Firefighters in Syria extinguish a fire after a car bomb exploded, targeting Prime Minister Wael al-Halqi this week.
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Some Americans think that every foreign-policy problem has a military solution, and that every tyrant should be removed by force. U.S. Sen. John McCain, a war hero, is one of them.
The Arizona Republican wants the United States to “do something” about Syrian dictator Bashar Assad. That’s understandable: Assad is a brutal tyrant and a totalitarian. He not only kills his enemies with impunity, but also intimidates all others with a reign of terror.
It’s working. Experts said Assad would be gone a year ago, but he is still in power. And now, it seems, Assad has used chemical weapons on his own people — sarin, a substance 500 times more toxic than cyanide, which asphyxiates its victims almost instantly.
Senator McCain wants us to arm the Syrian rebels and possibly support them with air power. He says he does not want U.S. troops on the ground.
President Obama says we need to be clear and sure about the facts before we consider any action. That’s a reasonable and reassuring thing to hear.
The President made a mistake when he said a few months ago that use of chemical weapons by Assad would cross a “red line.” He did not say that crossing that line would mean war with the United States, as Mr. McCain seems to think.
What Mr. Obama said was that such action would “change the calculus.” At the time, that seemed to mean: I will do something. That’s not so easy when none of the options is good.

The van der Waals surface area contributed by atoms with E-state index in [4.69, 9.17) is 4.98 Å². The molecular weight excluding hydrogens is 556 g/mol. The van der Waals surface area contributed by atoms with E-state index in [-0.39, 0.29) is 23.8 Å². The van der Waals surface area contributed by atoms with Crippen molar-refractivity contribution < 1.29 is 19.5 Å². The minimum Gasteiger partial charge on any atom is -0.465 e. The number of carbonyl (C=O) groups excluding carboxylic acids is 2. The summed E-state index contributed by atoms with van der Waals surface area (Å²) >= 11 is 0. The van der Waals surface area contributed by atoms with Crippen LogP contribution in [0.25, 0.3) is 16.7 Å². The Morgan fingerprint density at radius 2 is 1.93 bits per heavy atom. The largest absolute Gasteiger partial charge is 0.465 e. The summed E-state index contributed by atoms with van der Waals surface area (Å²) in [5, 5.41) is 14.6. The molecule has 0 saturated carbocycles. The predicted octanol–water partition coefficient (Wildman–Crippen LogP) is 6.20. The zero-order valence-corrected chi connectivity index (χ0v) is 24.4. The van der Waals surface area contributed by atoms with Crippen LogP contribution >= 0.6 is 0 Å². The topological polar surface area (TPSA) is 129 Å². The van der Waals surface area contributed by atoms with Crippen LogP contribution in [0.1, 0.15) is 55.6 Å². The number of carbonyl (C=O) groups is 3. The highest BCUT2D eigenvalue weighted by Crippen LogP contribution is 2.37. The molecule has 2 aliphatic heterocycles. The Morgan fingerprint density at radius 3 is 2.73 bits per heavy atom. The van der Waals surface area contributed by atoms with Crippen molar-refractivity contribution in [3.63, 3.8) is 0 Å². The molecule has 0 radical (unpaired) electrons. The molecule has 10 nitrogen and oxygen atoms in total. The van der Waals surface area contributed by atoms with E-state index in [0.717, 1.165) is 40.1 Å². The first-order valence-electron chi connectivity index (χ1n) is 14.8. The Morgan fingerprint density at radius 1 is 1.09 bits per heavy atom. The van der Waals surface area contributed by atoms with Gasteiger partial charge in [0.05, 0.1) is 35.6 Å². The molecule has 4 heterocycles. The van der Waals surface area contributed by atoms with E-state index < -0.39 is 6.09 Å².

The United States has given some of the Syrian rebels aid, mostly humanitarian, which is good. But the rebels are not democrats. They are not united. Many are aligned with al-Qaeda.
Scholars and diplomats say our involvement might result in a wider, deeper, prolonged civil war. Sound familiar?
Syria is coming apart. No group has claimed responsibility for Tuesday’s bomb attack in Damascus that killed 13 people. On Monday, Syria’s prime minister barely escaped assassination. The Syrian government blamed both events on al-Qaeda.
Until President Obama has a military option that would result in a more-stable and humane Syria, he should continue to do what he has been doing — lobby Russia, our allies, and the United Nations, and give humanitarian aid to the rebels.
Americans will not support another war. Falling bombs kill innocent people, just as sarin does.
The humanitarian concerns of Senator McCain and others are admirable. But a wider war in Syria, with U.S. involvement, would be a disaster. There are no good options here, but intervention is the worst option of all.
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